It was however extremely well sung by a cast of wonderfully fresh young voices. All the singers were Francophones from Belgium, France, Switzerland and Quebec and the dialogue was allowed to fizzle along nicely. Sébastien Droy was a very fine Bénédict. His is a slightly grainy tenor with a wonderful line and genuine musicality and that ideal union of text and music most certainly present. The top tightens ever so slightly but he dispatched his contributions to the trio ‘me marier? dieu me pardonne!’ with terrific ease and élan. Étienne Dupuis similarly was a genially masculine presence as Claudio, rich of voice with a warm and generous sound, the way he mapped Claudio’s journey to betrayal and as a broken man at the end was deeply moving. Frédéric Caton’s Don Pedro was sung in a nicely-focused and resonant bass that I would certainly like to hear more of.
The ladies were equally satisfying. Michèle Losier was a fabulous Béatrice. Hers is a voice that has wonderful roundness but also good cutting power to fill the theatre. Her plum-toned mezzo has good agility and uses the words fully to create the character and illuminate the vocal line. This is a voice that will surely fill out even more and I would certainly like to hear her as Didon or even Eboli in a decade or so. Her big scene, ‘dieu que viens-je d’entendre?’, was dispatched with good resonance, an attractive vibrato and the strength and resolve of the aria really came out through the voice. Deeply impressive. Sophie Karthäuser is a known quantity and once again she did not disappoint. That glorious sound with the smile in the voice was more than present and she sounded today even bigger than on the previous occasions I have heard her with a fuller sound and use of vibrato which she really brought out in her opening number ‘je vais le voir’. Her duet with Ève-Maud Hubeaux’s Ursule, ‘nuit paisible’ which is surely one of the most ravishing things Berlioz ever wrote, was so wonderfully blended, Karthäuser’s silvery soprano contrasting beautifully with Hubeaux’s youthful focused and resonant contralto.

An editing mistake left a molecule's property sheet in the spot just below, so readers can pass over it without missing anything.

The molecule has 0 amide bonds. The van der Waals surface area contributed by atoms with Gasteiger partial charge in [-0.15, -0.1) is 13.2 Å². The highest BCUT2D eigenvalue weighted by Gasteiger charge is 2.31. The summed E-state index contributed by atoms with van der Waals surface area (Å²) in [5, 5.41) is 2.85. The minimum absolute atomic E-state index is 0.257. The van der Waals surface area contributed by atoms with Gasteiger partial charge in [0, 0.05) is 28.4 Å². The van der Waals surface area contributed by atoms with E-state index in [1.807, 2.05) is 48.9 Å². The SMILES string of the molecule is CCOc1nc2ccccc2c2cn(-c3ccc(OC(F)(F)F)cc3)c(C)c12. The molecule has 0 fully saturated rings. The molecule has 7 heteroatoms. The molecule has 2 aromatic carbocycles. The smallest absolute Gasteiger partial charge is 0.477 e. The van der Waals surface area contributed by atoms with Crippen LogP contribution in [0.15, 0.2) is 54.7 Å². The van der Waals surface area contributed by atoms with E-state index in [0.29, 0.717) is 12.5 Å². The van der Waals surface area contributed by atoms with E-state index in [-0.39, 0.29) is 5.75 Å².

The chorus pulled off the tricky syncopations in ‘le vin de Syracuse’ with ease but tone in the enchanting, guitar-accompanied ‘Viens! viens, de l’hyménée’ (another of the most beautiful things Berlioz ever wrote) was blowsy with some over-prominent vibratos among the ladies. The orchestra played very well; indeed they didn’t put a single metaphorical foot wrong throughout the entire afternoon. Samuel Jean insisted on some weighty string tone and certainly got it though I felt he smoothed over some of the more original aspects of Berlioz’ writing such as the angular rhythms in the chorus ‘Dieu qui guidas dans nos bras’. Otherwise it was a more than competent reading that kept the music flowing along nicely.
Today was a bit of a mixed experience. The production seemed to lack a firm grounding in the text and didn’t completely bring out the mercurial nature of Berlioz’ work and I also felt that it didn’t quite provide a cogent argument as to the effectiveness of this alternative reading. It was also extremely busy with action constantly taking place though credit should be given to Brunel for the fact that the singers addressed and engaged with each other rather than standing and delivering at the front. The performances of this run were dedicated to the victims of the horrific March 22nd attacks on Brussels and the aim of the creative team to create a meditation on relationships in a post-violent context was an absolutely sincere and heartfelt one. It was fabulously sung by a highly talented youthful cast and every word could be heard. It was certainly worth seeing, once again consolidating this theatre’s reputation as an innovative venue with high musical and theatrical values.